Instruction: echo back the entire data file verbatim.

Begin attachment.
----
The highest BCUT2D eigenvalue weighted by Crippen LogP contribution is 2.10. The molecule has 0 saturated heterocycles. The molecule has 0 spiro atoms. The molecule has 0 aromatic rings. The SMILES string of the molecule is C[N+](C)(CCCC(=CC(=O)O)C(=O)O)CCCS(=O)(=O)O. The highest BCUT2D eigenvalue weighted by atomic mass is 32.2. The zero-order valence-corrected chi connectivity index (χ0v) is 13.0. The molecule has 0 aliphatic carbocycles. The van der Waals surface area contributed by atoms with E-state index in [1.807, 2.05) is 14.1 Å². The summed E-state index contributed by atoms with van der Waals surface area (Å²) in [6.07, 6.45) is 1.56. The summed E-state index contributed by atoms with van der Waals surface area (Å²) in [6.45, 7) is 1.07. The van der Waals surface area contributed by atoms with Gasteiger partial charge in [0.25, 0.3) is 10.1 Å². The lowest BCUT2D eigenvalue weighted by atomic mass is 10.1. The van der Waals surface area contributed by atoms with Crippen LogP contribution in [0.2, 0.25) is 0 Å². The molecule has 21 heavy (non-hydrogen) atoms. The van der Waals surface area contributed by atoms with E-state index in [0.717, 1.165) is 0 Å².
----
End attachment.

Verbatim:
The highest BCUT2D eigenvalue weighted by Crippen LogP contribution is 2.10. The molecule has 0 saturated heterocycles. The molecule has 0 spiro atoms. The molecule has 0 aromatic rings. The SMILES string of the molecule is C[N+](C)(CCCC(=CC(=O)O)C(=O)O)CCCS(=O)(=O)O. The highest BCUT2D eigenvalue weighted by atomic mass is 32.2. The zero-order valence-corrected chi connectivity index (χ0v) is 13.0. The molecule has 0 aliphatic carbocycles. The van der Waals surface area contributed by atoms with E-state index in [1.807, 2.05) is 14.1 Å². The summed E-state index contributed by atoms with van der Waals surface area (Å²) in [6.07, 6.45) is 1.56. The summed E-state index contributed by atoms with van der Waals surface area (Å²) in [6.45, 7) is 1.07. The van der Waals surface area contributed by atoms with Gasteiger partial charge in [0.25, 0.3) is 10.1 Å². The lowest BCUT2D eigenvalue weighted by atomic mass is 10.1. The van der Waals surface area contributed by atoms with Crippen LogP contribution in [0.2, 0.25) is 0 Å². The molecule has 21 heavy (non-hydrogen) atoms. The van der Waals surface area contributed by atoms with E-state index in [0.717, 1.165) is 0 Å².